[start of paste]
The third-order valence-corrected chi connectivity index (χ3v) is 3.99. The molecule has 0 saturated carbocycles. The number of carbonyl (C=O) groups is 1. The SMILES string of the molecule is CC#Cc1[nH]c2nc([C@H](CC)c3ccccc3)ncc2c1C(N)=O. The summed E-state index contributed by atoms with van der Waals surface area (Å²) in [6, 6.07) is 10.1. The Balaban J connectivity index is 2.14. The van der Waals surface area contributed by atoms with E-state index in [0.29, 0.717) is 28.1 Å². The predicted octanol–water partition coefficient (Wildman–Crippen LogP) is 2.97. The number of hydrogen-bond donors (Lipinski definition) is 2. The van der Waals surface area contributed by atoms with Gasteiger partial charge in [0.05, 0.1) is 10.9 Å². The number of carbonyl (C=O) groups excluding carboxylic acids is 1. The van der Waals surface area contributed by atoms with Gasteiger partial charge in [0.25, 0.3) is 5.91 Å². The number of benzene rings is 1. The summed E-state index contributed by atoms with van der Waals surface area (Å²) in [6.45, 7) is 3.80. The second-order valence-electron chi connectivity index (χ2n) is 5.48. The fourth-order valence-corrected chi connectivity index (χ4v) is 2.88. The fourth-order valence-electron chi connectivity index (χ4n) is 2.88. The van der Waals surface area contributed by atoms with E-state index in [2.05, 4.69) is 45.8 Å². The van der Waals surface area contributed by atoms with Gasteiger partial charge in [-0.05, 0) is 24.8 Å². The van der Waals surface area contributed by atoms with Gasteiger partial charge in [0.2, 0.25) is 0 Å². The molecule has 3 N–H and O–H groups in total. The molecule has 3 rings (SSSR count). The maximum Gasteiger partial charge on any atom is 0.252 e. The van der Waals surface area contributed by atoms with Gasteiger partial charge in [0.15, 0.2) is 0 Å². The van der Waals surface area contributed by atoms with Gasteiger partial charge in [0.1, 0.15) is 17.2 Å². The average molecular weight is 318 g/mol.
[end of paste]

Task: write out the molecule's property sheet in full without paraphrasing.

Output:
The third-order valence-corrected chi connectivity index (χ3v) is 3.99. The molecule has 0 saturated carbocycles. The number of carbonyl (C=O) groups is 1. The SMILES string of the molecule is CC#Cc1[nH]c2nc([C@H](CC)c3ccccc3)ncc2c1C(N)=O. The summed E-state index contributed by atoms with van der Waals surface area (Å²) in [6, 6.07) is 10.1. The Balaban J connectivity index is 2.14. The van der Waals surface area contributed by atoms with E-state index in [0.29, 0.717) is 28.1 Å². The predicted octanol–water partition coefficient (Wildman–Crippen LogP) is 2.97. The number of hydrogen-bond donors (Lipinski definition) is 2. The van der Waals surface area contributed by atoms with Gasteiger partial charge in [0.05, 0.1) is 10.9 Å². The number of carbonyl (C=O) groups excluding carboxylic acids is 1. The van der Waals surface area contributed by atoms with Gasteiger partial charge in [0.25, 0.3) is 5.91 Å². The number of benzene rings is 1. The summed E-state index contributed by atoms with van der Waals surface area (Å²) in [6.45, 7) is 3.80. The second-order valence-electron chi connectivity index (χ2n) is 5.48. The fourth-order valence-corrected chi connectivity index (χ4v) is 2.88. The fourth-order valence-electron chi connectivity index (χ4n) is 2.88. The van der Waals surface area contributed by atoms with E-state index in [2.05, 4.69) is 45.8 Å². The van der Waals surface area contributed by atoms with Gasteiger partial charge in [-0.05, 0) is 24.8 Å². The van der Waals surface area contributed by atoms with Gasteiger partial charge in [0.2, 0.25) is 0 Å². The molecule has 3 N–H and O–H groups in total. The molecule has 3 rings (SSSR count). The maximum Gasteiger partial charge on any atom is 0.252 e. The van der Waals surface area contributed by atoms with Gasteiger partial charge in [0.15, 0.2) is 0 Å². The van der Waals surface area contributed by atoms with Gasteiger partial charge in [0.1, 0.15) is 17.2 Å². The average molecular weight is 318 g/mol.